Personalised medicine is a very popular topic in healthcare as a path towards better and cost-effective treatment of patients. However, we are not there yet due to various reasons. One of the major reasons is lack of diagnostic tests that will equip clinicians with the correct tools to make the right medical decisions.
In this review we will discuss the benefits and challenges of developing diagnostic tests or so called companion diagnostic devices which provide information regarding safety and efficacy of the corresponding therapeutic product.
What could be the benefits of companion diagnostics?
- They help identify patients who will respond better to the therapy; have fewer side effects and improve their quality of life;
- They allow clinicians to identify the best treatment options for their patients, save time and money from unnecessary procedures and treatments;
- They will help regulatory agencies to better understand and evaluate the safety and efficacy of new therapies;
- They will allow improving drug development timelines and reducing costs.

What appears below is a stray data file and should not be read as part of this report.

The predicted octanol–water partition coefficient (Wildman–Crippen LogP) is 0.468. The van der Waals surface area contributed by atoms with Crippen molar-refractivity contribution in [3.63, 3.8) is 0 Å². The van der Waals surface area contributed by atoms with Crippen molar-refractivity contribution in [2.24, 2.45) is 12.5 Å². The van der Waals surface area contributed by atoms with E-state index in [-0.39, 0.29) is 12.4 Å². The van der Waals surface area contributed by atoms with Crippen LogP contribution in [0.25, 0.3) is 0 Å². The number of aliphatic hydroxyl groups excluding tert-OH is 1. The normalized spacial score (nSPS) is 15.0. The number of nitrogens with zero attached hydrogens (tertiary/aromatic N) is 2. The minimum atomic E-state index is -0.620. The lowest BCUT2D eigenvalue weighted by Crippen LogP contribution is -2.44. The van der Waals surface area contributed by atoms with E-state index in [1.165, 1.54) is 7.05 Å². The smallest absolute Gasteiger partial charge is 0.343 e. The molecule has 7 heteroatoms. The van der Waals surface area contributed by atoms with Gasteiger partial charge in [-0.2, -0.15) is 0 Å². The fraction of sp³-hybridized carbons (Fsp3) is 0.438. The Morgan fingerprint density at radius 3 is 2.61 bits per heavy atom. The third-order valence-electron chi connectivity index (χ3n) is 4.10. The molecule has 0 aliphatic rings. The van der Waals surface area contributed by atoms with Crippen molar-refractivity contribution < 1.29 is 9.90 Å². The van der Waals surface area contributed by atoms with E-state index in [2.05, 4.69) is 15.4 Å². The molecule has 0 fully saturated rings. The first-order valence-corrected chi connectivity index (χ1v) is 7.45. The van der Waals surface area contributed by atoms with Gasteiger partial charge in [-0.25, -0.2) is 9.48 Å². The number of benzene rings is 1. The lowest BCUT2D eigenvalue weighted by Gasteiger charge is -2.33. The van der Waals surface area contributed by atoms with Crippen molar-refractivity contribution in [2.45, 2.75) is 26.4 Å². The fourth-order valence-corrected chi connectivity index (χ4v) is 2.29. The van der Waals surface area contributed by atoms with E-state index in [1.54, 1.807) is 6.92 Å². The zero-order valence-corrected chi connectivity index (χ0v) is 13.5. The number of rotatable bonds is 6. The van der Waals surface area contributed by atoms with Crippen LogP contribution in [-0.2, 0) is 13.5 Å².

These are some of the benefits of having powerful diagnostics to help make decisions regarding patients’ treatment.
What kind of challenges are there for developing companion diagnostics?
- In cases where there is limited information about the disease or the mechanism of drug action developing companion diagnostics could be a serious challenge;
- Often drug development and diagnostics development follow their own pathways which means that by the time the drug reaches phase 3 the diagnostics may not be ready to be used to select the correct patient population;
- The reliability of the test is also important – high prevalence of false positive or negative results will compromise its use;
- Current healthcare systems often do not reimburse the full costs of such tests which discourage their usage;
- The laws for intellectual property are different for companion diagnostics and often they allow creation and marketing of cheaper but not validated tests;
- Companion diagnostics are regulated differently than medicinal products, which mean there could be significant delay before they reach the market.
While there are definitely challenges in developing companion tests they are the future of precision medicine so we hope we can see changes that will provide greater support for developing and testing companion diagnostics.
Author: Olga Peycheva
Olga is a clinical research professional who has been working in clinical research since 2005. She has extensive experience in clinical research in Eastern and Western Europe.
Originally published on 3 June 2019